Kentucky Opera shatters outdated stereotypes with innovative shows

Opera singer

The Opera May Not Be What You Expected, It’s Exactly What The Director Hopes

LOUISVILLE, Ky. — When one thinks of opera, one might imagine the sturdy woman in the horned helmet, bellowing out of nowhere. Perhaps it seems that opera is only for the rich rich or the elderly.

The Kentucky Operaone of the oldest opera groups in the county, work against what you might think opera is to show how accessible performance can be.

Kentucky Opera General Manager and CEO Barbara Lynne Jamison had no intention of being an opera singer, but the work she has already done in her four years in the Commonwealth shows that she was destined for this career.

“The arts here provide an opportunity to come together and be a community together,” Jamison said. “It’s really special that we can make it through Theater ActorsLouisville Ballet, Louisville Orchestra and the Kentucky Opera.”

Jamison says every opera is different and every production is different.

“You may have seen an opera production, but like hearing a remake of a ‘Beatles’ tune, it’s not always ‘The Beatles’ anymore even if it’s a remake”, she said.

Jamison, an accomplished performer, worked with several organizations before moving to Louisville. She says she is excited to expand accessibility to opera in a post-pandemic community.

“We really care about the people on stage representing our community and showing diversity,” Jamison said. “Young people, people of color…so we can all relate to that character. That’s when we both get a message or get a story and the meaning of a story.”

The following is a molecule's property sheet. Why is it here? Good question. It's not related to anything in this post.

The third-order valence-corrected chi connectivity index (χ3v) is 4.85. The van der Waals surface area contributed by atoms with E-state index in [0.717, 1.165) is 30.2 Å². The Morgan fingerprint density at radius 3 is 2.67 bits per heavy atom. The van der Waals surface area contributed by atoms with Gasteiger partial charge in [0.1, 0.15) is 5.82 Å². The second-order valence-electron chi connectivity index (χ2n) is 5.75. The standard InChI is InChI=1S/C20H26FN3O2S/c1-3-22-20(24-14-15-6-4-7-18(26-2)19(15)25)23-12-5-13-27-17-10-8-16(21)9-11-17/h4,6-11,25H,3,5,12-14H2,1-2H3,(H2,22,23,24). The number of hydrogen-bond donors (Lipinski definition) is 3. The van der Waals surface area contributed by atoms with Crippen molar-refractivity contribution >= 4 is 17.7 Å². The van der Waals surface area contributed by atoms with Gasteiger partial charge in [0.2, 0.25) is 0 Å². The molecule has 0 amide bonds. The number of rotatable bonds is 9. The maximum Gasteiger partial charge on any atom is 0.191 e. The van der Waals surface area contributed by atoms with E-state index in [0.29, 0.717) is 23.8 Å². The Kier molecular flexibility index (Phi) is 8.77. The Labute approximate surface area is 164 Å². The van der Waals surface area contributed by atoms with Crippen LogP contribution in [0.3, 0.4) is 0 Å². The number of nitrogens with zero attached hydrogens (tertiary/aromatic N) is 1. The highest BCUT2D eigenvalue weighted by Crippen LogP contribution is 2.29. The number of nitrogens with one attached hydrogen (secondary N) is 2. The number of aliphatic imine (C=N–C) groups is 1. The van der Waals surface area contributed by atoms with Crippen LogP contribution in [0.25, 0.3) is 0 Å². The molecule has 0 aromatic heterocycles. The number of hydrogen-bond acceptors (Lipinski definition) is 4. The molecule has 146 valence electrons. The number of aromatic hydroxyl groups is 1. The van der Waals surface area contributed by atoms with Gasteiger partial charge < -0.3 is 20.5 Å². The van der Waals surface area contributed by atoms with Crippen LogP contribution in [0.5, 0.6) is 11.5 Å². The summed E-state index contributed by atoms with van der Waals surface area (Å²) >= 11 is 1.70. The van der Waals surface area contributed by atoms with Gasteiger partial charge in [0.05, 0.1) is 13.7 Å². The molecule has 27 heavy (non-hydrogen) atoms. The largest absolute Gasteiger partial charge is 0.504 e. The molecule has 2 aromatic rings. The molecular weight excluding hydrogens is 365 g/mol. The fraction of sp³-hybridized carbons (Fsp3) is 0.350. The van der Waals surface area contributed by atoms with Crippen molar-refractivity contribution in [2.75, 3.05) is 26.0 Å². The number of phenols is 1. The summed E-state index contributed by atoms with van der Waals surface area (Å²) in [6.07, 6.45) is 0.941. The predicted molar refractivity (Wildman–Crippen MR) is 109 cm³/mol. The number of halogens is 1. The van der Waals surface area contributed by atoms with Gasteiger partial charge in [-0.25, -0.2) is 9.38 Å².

Kentucky’s performing arts scene and creative industries contribute $4.9 billion a year to the state’s economy, according to the National Assembly of State Talent Agencies.

In an ever-changing landscape of mobile phones and streaming, getting people to visit the opera is no easy task.

With tickets starting around $40 for each of this year’s four performances, the band hopes people ready to experience opera for the first time will give it a try.

“I don’t think we as viewers realize how much we influence what happens on stage,” Jamison said. “The timing is so important that the public realizes that we are making such a difference.”

“I think it’s really important to remember that we’re living in a moment that will never be repeated, it’s not like a movie you can rewatch or a book you can pick up a few years later.”

As Kentucky Opera prepares for its 70th season, they celebrate their new administrative home on Magazine Street. They’ll be playing a holiday production of “The Gift of Magi,” so be on the lookout for tickets.

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